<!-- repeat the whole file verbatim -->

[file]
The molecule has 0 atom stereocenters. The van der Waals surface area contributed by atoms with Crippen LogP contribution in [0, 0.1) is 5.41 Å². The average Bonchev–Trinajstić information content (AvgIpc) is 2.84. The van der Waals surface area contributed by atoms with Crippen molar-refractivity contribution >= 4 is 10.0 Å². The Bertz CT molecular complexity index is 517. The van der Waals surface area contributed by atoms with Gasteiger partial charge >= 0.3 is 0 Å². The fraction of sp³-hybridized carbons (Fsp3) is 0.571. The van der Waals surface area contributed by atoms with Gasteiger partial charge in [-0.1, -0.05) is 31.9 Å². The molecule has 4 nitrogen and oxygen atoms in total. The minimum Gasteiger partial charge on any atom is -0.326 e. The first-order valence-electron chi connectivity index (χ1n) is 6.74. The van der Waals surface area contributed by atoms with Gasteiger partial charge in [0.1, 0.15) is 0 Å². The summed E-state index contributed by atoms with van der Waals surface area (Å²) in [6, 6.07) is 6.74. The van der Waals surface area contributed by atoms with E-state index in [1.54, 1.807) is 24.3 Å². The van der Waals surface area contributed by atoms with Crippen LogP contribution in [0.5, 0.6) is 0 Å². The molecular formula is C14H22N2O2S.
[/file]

The molecule has 0 atom stereocenters. The van der Waals surface area contributed by atoms with Crippen LogP contribution in [0, 0.1) is 5.41 Å². The average Bonchev–Trinajstić information content (AvgIpc) is 2.84. The van der Waals surface area contributed by atoms with Crippen molar-refractivity contribution >= 4 is 10.0 Å². The Bertz CT molecular complexity index is 517. The van der Waals surface area contributed by atoms with Gasteiger partial charge >= 0.3 is 0 Å². The fraction of sp³-hybridized carbons (Fsp3) is 0.571. The van der Waals surface area contributed by atoms with Gasteiger partial charge in [-0.1, -0.05) is 31.9 Å². The molecule has 4 nitrogen and oxygen atoms in total. The minimum Gasteiger partial charge on any atom is -0.326 e. The first-order valence-electron chi connectivity index (χ1n) is 6.74. The van der Waals surface area contributed by atoms with Gasteiger partial charge in [0.1, 0.15) is 0 Å². The summed E-state index contributed by atoms with van der Waals surface area (Å²) in [6, 6.07) is 6.74. The van der Waals surface area contributed by atoms with E-state index in [1.54, 1.807) is 24.3 Å². The van der Waals surface area contributed by atoms with Crippen LogP contribution in [0.5, 0.6) is 0 Å². The molecular formula is C14H22N2O2S.